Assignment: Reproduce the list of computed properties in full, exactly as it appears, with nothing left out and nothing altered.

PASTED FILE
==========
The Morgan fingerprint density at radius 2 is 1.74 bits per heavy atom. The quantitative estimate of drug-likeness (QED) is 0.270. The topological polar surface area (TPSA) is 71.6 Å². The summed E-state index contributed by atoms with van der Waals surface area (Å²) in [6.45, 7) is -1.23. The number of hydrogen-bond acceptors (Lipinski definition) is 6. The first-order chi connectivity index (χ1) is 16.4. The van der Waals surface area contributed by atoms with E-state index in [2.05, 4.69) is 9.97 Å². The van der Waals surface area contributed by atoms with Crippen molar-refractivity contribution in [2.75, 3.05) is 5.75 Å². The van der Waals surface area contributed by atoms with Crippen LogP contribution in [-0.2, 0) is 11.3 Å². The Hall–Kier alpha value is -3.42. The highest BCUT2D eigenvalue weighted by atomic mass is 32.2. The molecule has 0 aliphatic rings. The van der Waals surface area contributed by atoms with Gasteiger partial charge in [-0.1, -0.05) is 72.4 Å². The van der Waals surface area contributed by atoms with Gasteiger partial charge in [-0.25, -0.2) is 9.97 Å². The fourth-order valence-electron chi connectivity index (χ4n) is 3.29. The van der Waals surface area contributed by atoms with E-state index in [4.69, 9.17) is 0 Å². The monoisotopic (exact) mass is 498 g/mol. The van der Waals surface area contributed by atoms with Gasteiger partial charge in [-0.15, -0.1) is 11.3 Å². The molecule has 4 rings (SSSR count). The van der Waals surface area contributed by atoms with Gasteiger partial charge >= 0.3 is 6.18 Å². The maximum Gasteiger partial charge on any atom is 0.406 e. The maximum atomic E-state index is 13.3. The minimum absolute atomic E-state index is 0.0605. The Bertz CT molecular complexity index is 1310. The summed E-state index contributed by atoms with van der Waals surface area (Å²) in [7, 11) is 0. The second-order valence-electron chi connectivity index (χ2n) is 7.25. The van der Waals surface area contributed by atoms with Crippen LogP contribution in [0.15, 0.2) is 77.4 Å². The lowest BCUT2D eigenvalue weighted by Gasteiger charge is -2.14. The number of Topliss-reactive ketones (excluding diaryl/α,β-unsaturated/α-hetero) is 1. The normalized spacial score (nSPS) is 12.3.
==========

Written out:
The Morgan fingerprint density at radius 2 is 1.74 bits per heavy atom. The quantitative estimate of drug-likeness (QED) is 0.270. The topological polar surface area (TPSA) is 71.6 Å². The summed E-state index contributed by atoms with van der Waals surface area (Å²) in [6.45, 7) is -1.23. The number of hydrogen-bond acceptors (Lipinski definition) is 6. The first-order chi connectivity index (χ1) is 16.4. The van der Waals surface area contributed by atoms with E-state index in [2.05, 4.69) is 9.97 Å². The van der Waals surface area contributed by atoms with Crippen molar-refractivity contribution in [2.75, 3.05) is 5.75 Å². The van der Waals surface area contributed by atoms with Crippen LogP contribution in [-0.2, 0) is 11.3 Å². The Hall–Kier alpha value is -3.42. The highest BCUT2D eigenvalue weighted by atomic mass is 32.2. The molecule has 0 aliphatic rings. The van der Waals surface area contributed by atoms with Gasteiger partial charge in [-0.1, -0.05) is 72.4 Å². The van der Waals surface area contributed by atoms with Gasteiger partial charge in [-0.25, -0.2) is 9.97 Å². The fourth-order valence-electron chi connectivity index (χ4n) is 3.29. The van der Waals surface area contributed by atoms with E-state index in [4.69, 9.17) is 0 Å². The monoisotopic (exact) mass is 498 g/mol. The van der Waals surface area contributed by atoms with Gasteiger partial charge in [-0.15, -0.1) is 11.3 Å². The molecule has 4 rings (SSSR count). The van der Waals surface area contributed by atoms with Gasteiger partial charge >= 0.3 is 6.18 Å². The maximum Gasteiger partial charge on any atom is 0.406 e. The maximum atomic E-state index is 13.3. The minimum absolute atomic E-state index is 0.0605. The Bertz CT molecular complexity index is 1310. The summed E-state index contributed by atoms with van der Waals surface area (Å²) in [7, 11) is 0. The second-order valence-electron chi connectivity index (χ2n) is 7.25. The van der Waals surface area contributed by atoms with Crippen LogP contribution in [0.15, 0.2) is 77.4 Å². The lowest BCUT2D eigenvalue weighted by Gasteiger charge is -2.14. The number of Topliss-reactive ketones (excluding diaryl/α,β-unsaturated/α-hetero) is 1. The normalized spacial score (nSPS) is 12.3.